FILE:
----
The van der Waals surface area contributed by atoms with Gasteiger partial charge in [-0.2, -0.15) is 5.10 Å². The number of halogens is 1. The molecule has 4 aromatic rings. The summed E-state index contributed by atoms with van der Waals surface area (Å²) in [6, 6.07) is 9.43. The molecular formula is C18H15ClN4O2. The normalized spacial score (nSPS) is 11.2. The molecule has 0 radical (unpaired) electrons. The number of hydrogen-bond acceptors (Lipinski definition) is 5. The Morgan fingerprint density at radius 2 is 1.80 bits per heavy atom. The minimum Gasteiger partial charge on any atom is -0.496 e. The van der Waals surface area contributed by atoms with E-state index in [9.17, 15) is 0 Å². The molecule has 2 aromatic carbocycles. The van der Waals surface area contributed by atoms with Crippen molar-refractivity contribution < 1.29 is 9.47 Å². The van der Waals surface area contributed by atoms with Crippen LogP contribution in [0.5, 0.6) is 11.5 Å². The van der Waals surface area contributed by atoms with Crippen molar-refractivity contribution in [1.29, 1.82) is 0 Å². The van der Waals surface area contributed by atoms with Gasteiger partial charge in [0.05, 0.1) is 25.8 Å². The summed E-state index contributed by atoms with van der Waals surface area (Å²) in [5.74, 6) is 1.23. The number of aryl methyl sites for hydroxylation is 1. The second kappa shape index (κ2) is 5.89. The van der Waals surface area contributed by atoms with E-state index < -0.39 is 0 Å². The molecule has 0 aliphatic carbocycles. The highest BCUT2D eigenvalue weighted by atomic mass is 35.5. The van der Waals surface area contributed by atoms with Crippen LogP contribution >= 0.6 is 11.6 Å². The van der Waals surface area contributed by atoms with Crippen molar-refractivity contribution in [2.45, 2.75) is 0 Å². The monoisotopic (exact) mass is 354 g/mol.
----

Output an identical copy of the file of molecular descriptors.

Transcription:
The van der Waals surface area contributed by atoms with Gasteiger partial charge in [-0.2, -0.15) is 5.10 Å². The number of halogens is 1. The molecule has 4 aromatic rings. The summed E-state index contributed by atoms with van der Waals surface area (Å²) in [6, 6.07) is 9.43. The molecular formula is C18H15ClN4O2. The normalized spacial score (nSPS) is 11.2. The molecule has 0 radical (unpaired) electrons. The number of hydrogen-bond acceptors (Lipinski definition) is 5. The Morgan fingerprint density at radius 2 is 1.80 bits per heavy atom. The minimum Gasteiger partial charge on any atom is -0.496 e. The van der Waals surface area contributed by atoms with E-state index in [9.17, 15) is 0 Å². The molecule has 2 aromatic carbocycles. The van der Waals surface area contributed by atoms with Crippen molar-refractivity contribution < 1.29 is 9.47 Å². The van der Waals surface area contributed by atoms with Crippen LogP contribution in [0.5, 0.6) is 11.5 Å². The van der Waals surface area contributed by atoms with Crippen molar-refractivity contribution in [1.29, 1.82) is 0 Å². The van der Waals surface area contributed by atoms with Gasteiger partial charge in [0.05, 0.1) is 25.8 Å². The summed E-state index contributed by atoms with van der Waals surface area (Å²) in [5.74, 6) is 1.23. The number of aryl methyl sites for hydroxylation is 1. The second kappa shape index (κ2) is 5.89. The van der Waals surface area contributed by atoms with E-state index < -0.39 is 0 Å². The molecule has 0 aliphatic carbocycles. The highest BCUT2D eigenvalue weighted by atomic mass is 35.5. The van der Waals surface area contributed by atoms with Crippen LogP contribution >= 0.6 is 11.6 Å². The van der Waals surface area contributed by atoms with Crippen molar-refractivity contribution in [2.45, 2.75) is 0 Å². The monoisotopic (exact) mass is 354 g/mol.